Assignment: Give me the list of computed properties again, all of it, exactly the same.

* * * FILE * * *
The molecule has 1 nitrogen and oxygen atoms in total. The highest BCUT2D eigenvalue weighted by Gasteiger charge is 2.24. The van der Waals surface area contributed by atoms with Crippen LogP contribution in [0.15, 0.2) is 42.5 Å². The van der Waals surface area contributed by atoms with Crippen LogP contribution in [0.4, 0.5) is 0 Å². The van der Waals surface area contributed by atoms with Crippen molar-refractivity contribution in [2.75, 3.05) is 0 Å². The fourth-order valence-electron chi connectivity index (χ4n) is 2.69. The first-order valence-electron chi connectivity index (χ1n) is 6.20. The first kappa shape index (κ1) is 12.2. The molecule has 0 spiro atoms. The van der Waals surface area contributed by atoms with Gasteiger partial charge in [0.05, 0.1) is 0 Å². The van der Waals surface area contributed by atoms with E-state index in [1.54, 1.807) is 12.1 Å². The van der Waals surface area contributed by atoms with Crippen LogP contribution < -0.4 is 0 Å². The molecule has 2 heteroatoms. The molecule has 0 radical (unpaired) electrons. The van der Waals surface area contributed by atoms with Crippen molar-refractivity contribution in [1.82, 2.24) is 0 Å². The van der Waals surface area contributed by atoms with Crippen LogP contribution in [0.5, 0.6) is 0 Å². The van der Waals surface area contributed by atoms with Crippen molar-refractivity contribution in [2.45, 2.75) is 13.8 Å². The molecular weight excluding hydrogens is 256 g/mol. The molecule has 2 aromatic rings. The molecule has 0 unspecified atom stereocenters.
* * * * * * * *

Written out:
The molecule has 1 nitrogen and oxygen atoms in total. The highest BCUT2D eigenvalue weighted by Gasteiger charge is 2.24. The van der Waals surface area contributed by atoms with Crippen LogP contribution in [0.15, 0.2) is 42.5 Å². The van der Waals surface area contributed by atoms with Crippen LogP contribution in [0.4, 0.5) is 0 Å². The van der Waals surface area contributed by atoms with Crippen molar-refractivity contribution in [2.75, 3.05) is 0 Å². The fourth-order valence-electron chi connectivity index (χ4n) is 2.69. The first-order valence-electron chi connectivity index (χ1n) is 6.20. The first kappa shape index (κ1) is 12.2. The molecule has 0 spiro atoms. The van der Waals surface area contributed by atoms with Gasteiger partial charge in [0.05, 0.1) is 0 Å². The van der Waals surface area contributed by atoms with E-state index in [1.54, 1.807) is 12.1 Å². The van der Waals surface area contributed by atoms with Crippen LogP contribution < -0.4 is 0 Å². The molecule has 2 heteroatoms. The molecule has 0 radical (unpaired) electrons. The van der Waals surface area contributed by atoms with Crippen molar-refractivity contribution in [1.82, 2.24) is 0 Å². The van der Waals surface area contributed by atoms with Crippen LogP contribution in [0.5, 0.6) is 0 Å². The van der Waals surface area contributed by atoms with Crippen molar-refractivity contribution in [2.45, 2.75) is 13.8 Å². The molecular weight excluding hydrogens is 256 g/mol. The molecule has 2 aromatic rings. The molecule has 0 unspecified atom stereocenters.